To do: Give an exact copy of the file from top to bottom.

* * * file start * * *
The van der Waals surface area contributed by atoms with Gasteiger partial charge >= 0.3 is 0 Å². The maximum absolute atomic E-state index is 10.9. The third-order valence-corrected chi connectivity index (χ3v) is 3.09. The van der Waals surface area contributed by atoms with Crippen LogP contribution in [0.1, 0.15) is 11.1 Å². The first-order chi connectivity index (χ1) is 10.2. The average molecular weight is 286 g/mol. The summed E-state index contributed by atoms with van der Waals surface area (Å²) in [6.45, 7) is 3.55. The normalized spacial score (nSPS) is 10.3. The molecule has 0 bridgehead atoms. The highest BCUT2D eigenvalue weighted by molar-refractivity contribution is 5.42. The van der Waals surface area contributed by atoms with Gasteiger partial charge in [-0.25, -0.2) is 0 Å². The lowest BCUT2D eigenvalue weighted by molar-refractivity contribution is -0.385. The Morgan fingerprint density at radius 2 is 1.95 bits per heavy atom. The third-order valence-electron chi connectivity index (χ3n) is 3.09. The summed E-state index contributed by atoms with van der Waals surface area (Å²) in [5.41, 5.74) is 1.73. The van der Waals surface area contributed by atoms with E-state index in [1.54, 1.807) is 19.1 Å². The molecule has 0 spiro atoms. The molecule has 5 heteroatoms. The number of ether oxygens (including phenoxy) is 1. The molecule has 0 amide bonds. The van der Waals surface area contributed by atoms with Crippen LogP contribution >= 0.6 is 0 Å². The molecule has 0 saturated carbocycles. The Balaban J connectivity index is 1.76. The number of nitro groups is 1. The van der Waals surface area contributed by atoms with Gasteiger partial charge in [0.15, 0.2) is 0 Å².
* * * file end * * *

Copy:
The van der Waals surface area contributed by atoms with Gasteiger partial charge >= 0.3 is 0 Å². The maximum absolute atomic E-state index is 10.9. The third-order valence-corrected chi connectivity index (χ3v) is 3.09. The van der Waals surface area contributed by atoms with Crippen LogP contribution in [0.1, 0.15) is 11.1 Å². The first-order chi connectivity index (χ1) is 10.2. The average molecular weight is 286 g/mol. The summed E-state index contributed by atoms with van der Waals surface area (Å²) in [6.45, 7) is 3.55. The normalized spacial score (nSPS) is 10.3. The molecule has 0 bridgehead atoms. The highest BCUT2D eigenvalue weighted by molar-refractivity contribution is 5.42. The van der Waals surface area contributed by atoms with Gasteiger partial charge in [-0.25, -0.2) is 0 Å². The lowest BCUT2D eigenvalue weighted by molar-refractivity contribution is -0.385. The Morgan fingerprint density at radius 2 is 1.95 bits per heavy atom. The third-order valence-electron chi connectivity index (χ3n) is 3.09. The summed E-state index contributed by atoms with van der Waals surface area (Å²) in [5.41, 5.74) is 1.73. The van der Waals surface area contributed by atoms with E-state index in [1.54, 1.807) is 19.1 Å². The molecule has 0 spiro atoms. The molecule has 5 heteroatoms. The number of ether oxygens (including phenoxy) is 1. The molecule has 0 amide bonds. The van der Waals surface area contributed by atoms with Crippen LogP contribution >= 0.6 is 0 Å². The molecule has 0 saturated carbocycles. The Balaban J connectivity index is 1.76. The number of nitro groups is 1. The van der Waals surface area contributed by atoms with Gasteiger partial charge in [0.15, 0.2) is 0 Å².